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10 Figurative Painters from East Africa showcases a multigenerational group of artists varied in their backgrounds, thematic concerns, and formal strategies.

Peter Mulindwa (Uganda, b. 1943), Untitled, 1981, Oil on board
Peter Mulindwa (Uganda, b. 1943), Untitled, 1981. Oil on board. Courtesy of Nairobi Contemporary Art Institute.

The exhibition offers a starting point for critical engagement with the history of painting in East Africa. The artists, Sam Joseph Ntiro (1923-1990), Asaph Ng’ethe Macua (b. 1930), Elimo Njau (b. 1932), Jak Katarikawe (1940-2018), Theresa Musoke (b. 1942), Peter Mulindwa (b. 1943), Sane Wadu (b. 1954), Chelenge van Rampelberg (b. 1961), John Njenga (1966-1997), and Meek Gichugu (b. 1968), both formally and informally trained represent a cross-section of figurative painting from East Africa, particularly Kenya, Uganda, and Tanzania.

Composed of over 40 works created between 1950 and 2000, with subjects including politics and society, faith and religion, the natural and the supernatural, the body and sexuality, Mwili, Akili na Roho (Mind, Body and Spirit) offers an entry point for a deeper engagement with the genealogies of artistic creation in East Africa, and the enduring influence of certain ideas and institutions in the creation, dissemination and reception of art in/from East Africa.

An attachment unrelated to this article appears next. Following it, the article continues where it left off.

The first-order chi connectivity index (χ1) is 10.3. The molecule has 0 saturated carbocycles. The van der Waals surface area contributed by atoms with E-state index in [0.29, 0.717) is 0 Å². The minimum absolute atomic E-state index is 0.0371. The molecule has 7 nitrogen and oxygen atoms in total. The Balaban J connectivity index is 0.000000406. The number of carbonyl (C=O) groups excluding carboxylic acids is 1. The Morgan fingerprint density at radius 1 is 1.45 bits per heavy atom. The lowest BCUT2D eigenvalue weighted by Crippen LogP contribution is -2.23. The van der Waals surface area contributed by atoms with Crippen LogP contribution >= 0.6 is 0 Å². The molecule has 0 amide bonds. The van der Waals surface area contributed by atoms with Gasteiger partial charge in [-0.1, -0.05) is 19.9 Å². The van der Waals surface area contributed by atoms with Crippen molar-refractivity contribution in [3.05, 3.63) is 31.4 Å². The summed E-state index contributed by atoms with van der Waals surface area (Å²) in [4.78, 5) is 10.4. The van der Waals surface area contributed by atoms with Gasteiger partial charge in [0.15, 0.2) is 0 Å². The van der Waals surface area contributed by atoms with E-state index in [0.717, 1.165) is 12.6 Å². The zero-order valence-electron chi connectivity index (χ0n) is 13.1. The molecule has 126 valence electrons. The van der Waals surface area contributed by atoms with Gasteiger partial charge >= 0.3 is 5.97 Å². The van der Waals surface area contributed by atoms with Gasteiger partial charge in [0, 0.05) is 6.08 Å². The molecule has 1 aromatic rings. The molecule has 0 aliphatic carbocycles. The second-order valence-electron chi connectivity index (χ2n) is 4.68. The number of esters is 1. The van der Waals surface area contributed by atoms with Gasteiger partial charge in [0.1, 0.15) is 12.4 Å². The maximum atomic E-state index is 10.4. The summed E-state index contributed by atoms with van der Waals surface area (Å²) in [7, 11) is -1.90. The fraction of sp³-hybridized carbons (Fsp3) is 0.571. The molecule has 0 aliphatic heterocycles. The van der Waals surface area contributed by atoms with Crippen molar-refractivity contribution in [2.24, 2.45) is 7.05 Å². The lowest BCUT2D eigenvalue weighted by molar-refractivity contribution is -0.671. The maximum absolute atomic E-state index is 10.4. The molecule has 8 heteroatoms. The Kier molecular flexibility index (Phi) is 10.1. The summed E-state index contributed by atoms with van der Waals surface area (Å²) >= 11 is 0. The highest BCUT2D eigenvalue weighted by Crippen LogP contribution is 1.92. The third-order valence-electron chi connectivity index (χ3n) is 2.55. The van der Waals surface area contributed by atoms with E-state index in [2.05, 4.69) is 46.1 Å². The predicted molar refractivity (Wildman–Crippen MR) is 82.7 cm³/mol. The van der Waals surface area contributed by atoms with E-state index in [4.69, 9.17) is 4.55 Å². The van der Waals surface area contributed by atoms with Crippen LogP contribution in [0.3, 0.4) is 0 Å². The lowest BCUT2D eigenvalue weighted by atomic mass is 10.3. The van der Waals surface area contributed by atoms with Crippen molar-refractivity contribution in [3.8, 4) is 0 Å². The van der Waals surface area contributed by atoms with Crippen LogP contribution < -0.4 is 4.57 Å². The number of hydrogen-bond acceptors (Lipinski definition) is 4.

Originally conceived by Michael Armitage, artist and founder of NCAI, bringing together a group of artists who have influenced figurative painting in East Africa, Mwili, Akili na Roho was first presented at Haus der Kunst, Munich (2020), then at the Royal Academy of Arts, London (2021), as part of ‘Michael Armitage: Paradise Edict’, curated by Anna Schneider, and Anna Ferrari respectively. This third iteration of the exhibition expands upon the first two, introducing additional works from the collection of the Weltkulturen Museum, Margaret Trowell School of Industrial and Fine Arts, private collections in Kenya, the UK, Japan, and works on loan directly from the artists.

The exhibition is on view from the 27th of October 2022 until the 28th of January 2023. For more information, please visit Nairobi Contemporary Art Institute.

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